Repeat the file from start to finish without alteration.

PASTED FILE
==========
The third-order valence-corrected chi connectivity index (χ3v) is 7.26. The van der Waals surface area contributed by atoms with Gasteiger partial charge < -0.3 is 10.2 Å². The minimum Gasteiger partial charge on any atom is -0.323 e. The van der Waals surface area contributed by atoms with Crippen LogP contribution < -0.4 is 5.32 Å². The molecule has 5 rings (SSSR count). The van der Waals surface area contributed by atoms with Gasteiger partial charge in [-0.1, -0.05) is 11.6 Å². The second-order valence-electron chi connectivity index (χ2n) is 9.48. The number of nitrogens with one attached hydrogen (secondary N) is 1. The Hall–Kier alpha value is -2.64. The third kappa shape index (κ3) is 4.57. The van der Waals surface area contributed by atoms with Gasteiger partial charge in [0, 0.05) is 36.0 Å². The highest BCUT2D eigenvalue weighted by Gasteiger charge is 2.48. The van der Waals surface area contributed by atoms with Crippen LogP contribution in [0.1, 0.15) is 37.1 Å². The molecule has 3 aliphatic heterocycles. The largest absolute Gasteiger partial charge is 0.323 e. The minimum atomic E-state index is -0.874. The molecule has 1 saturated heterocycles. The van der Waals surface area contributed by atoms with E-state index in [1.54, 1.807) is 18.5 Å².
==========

The third-order valence-corrected chi connectivity index (χ3v) is 7.26. The van der Waals surface area contributed by atoms with Gasteiger partial charge < -0.3 is 10.2 Å². The minimum Gasteiger partial charge on any atom is -0.323 e. The van der Waals surface area contributed by atoms with Crippen LogP contribution < -0.4 is 5.32 Å². The molecule has 5 rings (SSSR count). The van der Waals surface area contributed by atoms with Gasteiger partial charge in [-0.1, -0.05) is 11.6 Å². The second-order valence-electron chi connectivity index (χ2n) is 9.48. The number of nitrogens with one attached hydrogen (secondary N) is 1. The Hall–Kier alpha value is -2.64. The third kappa shape index (κ3) is 4.57. The van der Waals surface area contributed by atoms with Gasteiger partial charge in [0, 0.05) is 36.0 Å². The highest BCUT2D eigenvalue weighted by Gasteiger charge is 2.48. The van der Waals surface area contributed by atoms with Crippen LogP contribution in [0.1, 0.15) is 37.1 Å². The molecule has 3 aliphatic heterocycles. The largest absolute Gasteiger partial charge is 0.323 e. The minimum atomic E-state index is -0.874. The molecule has 1 saturated heterocycles. The van der Waals surface area contributed by atoms with E-state index in [1.54, 1.807) is 18.5 Å².